- The Washington Times - Monday, October 21, 2002

LONDON A leading contender to replace Yasser Arafat has launched a blistering attack on the leadership's record and has claimed that Mr. Arafat ignored written advice to end the Palestinian uprising immediately after the September 11 attacks.
Mohammed Dahlan, former head of a major Palestinian security organization in Gaza, reportedly revealed his recommendation at a meeting of the Businessmen Association in Gaza last Sunday and in a briefing to local journalists.
Detailed notes of the remarks were made available to the Damascus correspondent of the London-based newspaper Al-Hayat.
Although he resigned a week ago as Mr. Arafat's national security adviser to protest Mr. Arafat's failure to name a new, reform-minded Cabinet, Mr. Dahlan is seen as a potential successor to the Palestinian leader and has considerable backing within the U.S. administration and intelligence services.
Mr. Dahlan, according to the newspaper's detailed account, was explaining to his audience how extensively the Palestinian leadership had blundered or had deliberately misled its people.
The account said he had advised Mr. Arafat in a written report to end the armed uprising immediately after the September 11 terror attacks on the United States. The report had stated: "We [must] leave the Intifada behind us. The Intifada is the means, not the purpose. "
Mr. Dahlan was quoted as having told the businessmen: "We should have turned it into a popular intifada and stopped the armed activity, but we didn't, because we don't have the courage, as a leadership, to do so."
Several Palestinian academics and some midlevel political figures have in recent weeks called for an end to the uprising, which began in September 2000. They have argued, in newspaper advertisements and interviews, that the violence and the suicide bombings associated with it have only left the Palestinians in a weaker military and political position.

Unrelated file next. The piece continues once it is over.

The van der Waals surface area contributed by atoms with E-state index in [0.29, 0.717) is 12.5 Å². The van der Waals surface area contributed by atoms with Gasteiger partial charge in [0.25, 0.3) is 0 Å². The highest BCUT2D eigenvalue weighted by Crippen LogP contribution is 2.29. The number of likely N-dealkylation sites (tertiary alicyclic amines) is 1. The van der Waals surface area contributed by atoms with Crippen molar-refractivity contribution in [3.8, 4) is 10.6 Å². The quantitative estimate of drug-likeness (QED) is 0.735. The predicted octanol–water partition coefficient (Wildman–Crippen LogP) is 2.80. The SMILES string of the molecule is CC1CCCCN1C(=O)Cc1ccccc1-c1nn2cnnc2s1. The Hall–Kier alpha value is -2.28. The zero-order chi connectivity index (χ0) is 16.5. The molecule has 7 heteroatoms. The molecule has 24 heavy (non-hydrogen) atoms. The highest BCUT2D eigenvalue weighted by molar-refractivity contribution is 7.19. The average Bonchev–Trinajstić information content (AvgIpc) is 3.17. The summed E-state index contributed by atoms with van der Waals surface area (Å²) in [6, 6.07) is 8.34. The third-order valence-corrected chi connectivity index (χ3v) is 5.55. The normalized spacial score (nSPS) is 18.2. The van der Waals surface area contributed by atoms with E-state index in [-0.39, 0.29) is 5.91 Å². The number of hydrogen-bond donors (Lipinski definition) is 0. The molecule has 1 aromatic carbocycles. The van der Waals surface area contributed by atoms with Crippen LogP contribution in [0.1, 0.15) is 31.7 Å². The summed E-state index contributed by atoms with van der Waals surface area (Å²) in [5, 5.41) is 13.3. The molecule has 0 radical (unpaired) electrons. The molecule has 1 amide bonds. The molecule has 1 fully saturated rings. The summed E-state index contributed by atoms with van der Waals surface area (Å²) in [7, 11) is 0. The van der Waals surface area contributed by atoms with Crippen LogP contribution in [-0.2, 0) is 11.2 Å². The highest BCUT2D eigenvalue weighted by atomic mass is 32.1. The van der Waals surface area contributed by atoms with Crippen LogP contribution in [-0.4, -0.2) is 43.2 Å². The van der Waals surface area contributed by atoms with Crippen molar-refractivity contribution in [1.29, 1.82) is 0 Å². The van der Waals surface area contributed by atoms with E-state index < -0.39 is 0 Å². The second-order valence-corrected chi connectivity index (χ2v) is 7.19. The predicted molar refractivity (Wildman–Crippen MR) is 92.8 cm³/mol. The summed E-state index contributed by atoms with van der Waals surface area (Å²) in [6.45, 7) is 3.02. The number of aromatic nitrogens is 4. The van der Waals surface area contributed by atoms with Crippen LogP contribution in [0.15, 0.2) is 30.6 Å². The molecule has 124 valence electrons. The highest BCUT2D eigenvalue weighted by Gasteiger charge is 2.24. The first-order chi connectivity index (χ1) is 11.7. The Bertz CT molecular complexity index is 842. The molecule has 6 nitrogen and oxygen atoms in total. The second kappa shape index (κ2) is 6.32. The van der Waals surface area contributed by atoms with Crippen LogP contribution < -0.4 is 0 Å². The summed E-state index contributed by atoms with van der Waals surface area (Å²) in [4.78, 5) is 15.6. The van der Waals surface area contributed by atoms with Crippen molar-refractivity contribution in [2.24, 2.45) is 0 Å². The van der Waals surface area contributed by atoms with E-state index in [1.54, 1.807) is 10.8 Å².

The intifada has led to more than 2,500 deaths, about three-quarters of them Palestinian.
Mr. Dahlan has denied the accuracy of the published report, but businessmen and journalists who attended the meeting confirmed that the remarks were made. Journalists at the meeting had been told not to take notes.
A suave man with a penchant for sharp suits, Mr. Dahlan reportedly criticized the Palestinian people as "a mob that opts for extremism and rejection," and urged the Palestinian leadership to enforce a cease-fire "even if it has to use a stick" to do so.
He said the leadership was entitled to prevent Hamas, the hard-line Islamic movement, from waging war on Israelis, on the grounds that such actions only ended with Israelis bulldozing and claiming Palestinian land.
The remarks are being interpreted by some Palestinian analysts as part of Mr. Dahlan's bid for power. He is distancing himself from the increasingly unpopular Palestinian leadership, while at the same time seeking to pressure Mr. Arafat into appointing a prime minister and accepting much reduced powers.
Mr. Dahlan recently visited Egypt along with the official No. 2 in the Palestinian Authority, Abu Mazen, also a likely successor to Mr. Arafat. The two men reportedly urged President Hosni Mubarak to press Mr. Arafat into accepting a reduced role.
An even more fundamental error, according to the remarks attributed to Mr. Dahlan, was that Mr. Arafat failed to accept the peace deal offered at Camp David in 2000. He maintained that Mr. Arafat should have accepted the deal and then worked to improve it once he had obtained control of the territory on offer.
He noted the example of Israel's first premier, David Ben Gurion, who accepted a U.N. resolution to partition Palestine even though the Jews would not have had control of Jerusalem.
The Arabs rejected the resolution and, after armies from five Arab nations attacked Jewish positions, Israel ended up with more territory than the United Nations had allocated to it.

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